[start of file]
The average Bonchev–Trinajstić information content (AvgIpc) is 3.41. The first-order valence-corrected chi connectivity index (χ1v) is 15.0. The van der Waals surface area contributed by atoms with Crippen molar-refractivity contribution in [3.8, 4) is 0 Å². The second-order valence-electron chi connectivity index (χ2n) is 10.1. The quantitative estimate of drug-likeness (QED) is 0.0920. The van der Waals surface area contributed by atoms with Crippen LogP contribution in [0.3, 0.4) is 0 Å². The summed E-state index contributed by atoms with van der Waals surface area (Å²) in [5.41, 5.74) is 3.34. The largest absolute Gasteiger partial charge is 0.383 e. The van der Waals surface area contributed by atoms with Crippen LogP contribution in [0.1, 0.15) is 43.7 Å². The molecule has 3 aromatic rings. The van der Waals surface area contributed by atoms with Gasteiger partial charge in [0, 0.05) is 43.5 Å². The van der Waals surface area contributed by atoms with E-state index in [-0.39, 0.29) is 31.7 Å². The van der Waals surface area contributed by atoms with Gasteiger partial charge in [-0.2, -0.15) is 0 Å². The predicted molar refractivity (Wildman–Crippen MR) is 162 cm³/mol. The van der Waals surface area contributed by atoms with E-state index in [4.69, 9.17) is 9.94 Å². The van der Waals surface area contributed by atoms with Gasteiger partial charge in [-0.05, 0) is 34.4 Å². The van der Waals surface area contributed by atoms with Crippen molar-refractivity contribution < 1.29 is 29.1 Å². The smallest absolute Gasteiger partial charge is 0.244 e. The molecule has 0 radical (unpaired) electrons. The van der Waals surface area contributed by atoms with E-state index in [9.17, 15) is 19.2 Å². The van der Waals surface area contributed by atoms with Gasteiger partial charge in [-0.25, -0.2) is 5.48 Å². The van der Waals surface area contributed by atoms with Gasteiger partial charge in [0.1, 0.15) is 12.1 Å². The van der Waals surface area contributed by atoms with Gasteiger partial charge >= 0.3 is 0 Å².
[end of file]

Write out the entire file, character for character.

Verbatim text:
The average Bonchev–Trinajstić information content (AvgIpc) is 3.41. The first-order valence-corrected chi connectivity index (χ1v) is 15.0. The van der Waals surface area contributed by atoms with Crippen molar-refractivity contribution in [3.8, 4) is 0 Å². The second-order valence-electron chi connectivity index (χ2n) is 10.1. The quantitative estimate of drug-likeness (QED) is 0.0920. The van der Waals surface area contributed by atoms with Crippen LogP contribution in [0.3, 0.4) is 0 Å². The summed E-state index contributed by atoms with van der Waals surface area (Å²) in [5.41, 5.74) is 3.34. The largest absolute Gasteiger partial charge is 0.383 e. The van der Waals surface area contributed by atoms with Crippen LogP contribution in [0.1, 0.15) is 43.7 Å². The molecule has 3 aromatic rings. The van der Waals surface area contributed by atoms with Gasteiger partial charge in [0, 0.05) is 43.5 Å². The van der Waals surface area contributed by atoms with E-state index in [-0.39, 0.29) is 31.7 Å². The van der Waals surface area contributed by atoms with Gasteiger partial charge in [-0.2, -0.15) is 0 Å². The predicted molar refractivity (Wildman–Crippen MR) is 162 cm³/mol. The van der Waals surface area contributed by atoms with E-state index in [4.69, 9.17) is 9.94 Å². The van der Waals surface area contributed by atoms with Gasteiger partial charge in [-0.05, 0) is 34.4 Å². The van der Waals surface area contributed by atoms with Crippen molar-refractivity contribution < 1.29 is 29.1 Å². The smallest absolute Gasteiger partial charge is 0.244 e. The molecule has 0 radical (unpaired) electrons. The van der Waals surface area contributed by atoms with E-state index in [9.17, 15) is 19.2 Å². The van der Waals surface area contributed by atoms with Gasteiger partial charge in [-0.25, -0.2) is 5.48 Å². The van der Waals surface area contributed by atoms with Gasteiger partial charge in [0.1, 0.15) is 12.1 Å². The van der Waals surface area contributed by atoms with Gasteiger partial charge >= 0.3 is 0 Å².